Nash, T.H., Ryan, B.D., Gries, C., Bungartz, F., (eds.) 2004. Lichen Flora of the Greater Sonoran Desert Region. Vol 2.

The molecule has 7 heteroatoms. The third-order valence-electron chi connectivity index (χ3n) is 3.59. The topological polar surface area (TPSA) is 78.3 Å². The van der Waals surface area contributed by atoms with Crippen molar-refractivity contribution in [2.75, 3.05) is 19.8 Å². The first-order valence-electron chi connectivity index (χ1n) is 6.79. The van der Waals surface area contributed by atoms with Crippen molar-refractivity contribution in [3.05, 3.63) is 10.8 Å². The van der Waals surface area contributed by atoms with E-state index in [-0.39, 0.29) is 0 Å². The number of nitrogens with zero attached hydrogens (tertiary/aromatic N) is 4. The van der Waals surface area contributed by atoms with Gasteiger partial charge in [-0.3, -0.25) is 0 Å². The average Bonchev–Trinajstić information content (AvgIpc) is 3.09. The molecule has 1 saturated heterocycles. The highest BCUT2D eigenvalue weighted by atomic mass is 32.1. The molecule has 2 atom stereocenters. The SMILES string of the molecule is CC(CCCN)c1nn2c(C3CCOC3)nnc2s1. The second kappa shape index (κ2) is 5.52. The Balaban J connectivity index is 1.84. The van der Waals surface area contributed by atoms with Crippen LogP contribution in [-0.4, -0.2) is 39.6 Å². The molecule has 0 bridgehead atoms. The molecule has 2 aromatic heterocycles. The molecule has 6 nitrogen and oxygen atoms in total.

Life Habit: lichenized, not lichenicolous diaspores: as soredia (often as consoredia photobiont: primary one a trebouxioid green alga, secondary one absent; algal layer: usually indistinct or absent, when present horizontally discontinuous Ascomata and Conidiomata: absent Geography: world-wide, highest diversity probably in cool-temperate and boreal areas Substrate: on soil, rock, mosses, wood, bark, and over other lichens. Notes: In species forming rosettes, specimens may become contiguous obscuring marginal characters of individual thalli. Substances such, as fumarprotocetraric acid, stictic acid and atranorin, may occur in too low concentrations to allow for their detection by color reagents. Thus, TLC is necessary for a conclusive identification of most of the species and (chemotypes), although it is not possible to distinguish angardianic acid and roccellic acid by TLC (Leuckert et al. 1995). Spot tests: thallus K- or + yellow, C-, KC-, P- Substrate and ecology: on sun-exposed to shaded rocks (mainly sandstones, often vertical faces), on mosses over rocks, and on mosses over shaded bark (e.g., Quercus) World distribution: Europe and North America Sonoran distribution: Arizona at 1450-3000 m. Note: Lepraria borealis is morphologically similar to L. caesioalba, but according to Ekman and Tønsberg (2002) it is distinct from L. caesioalba s. str.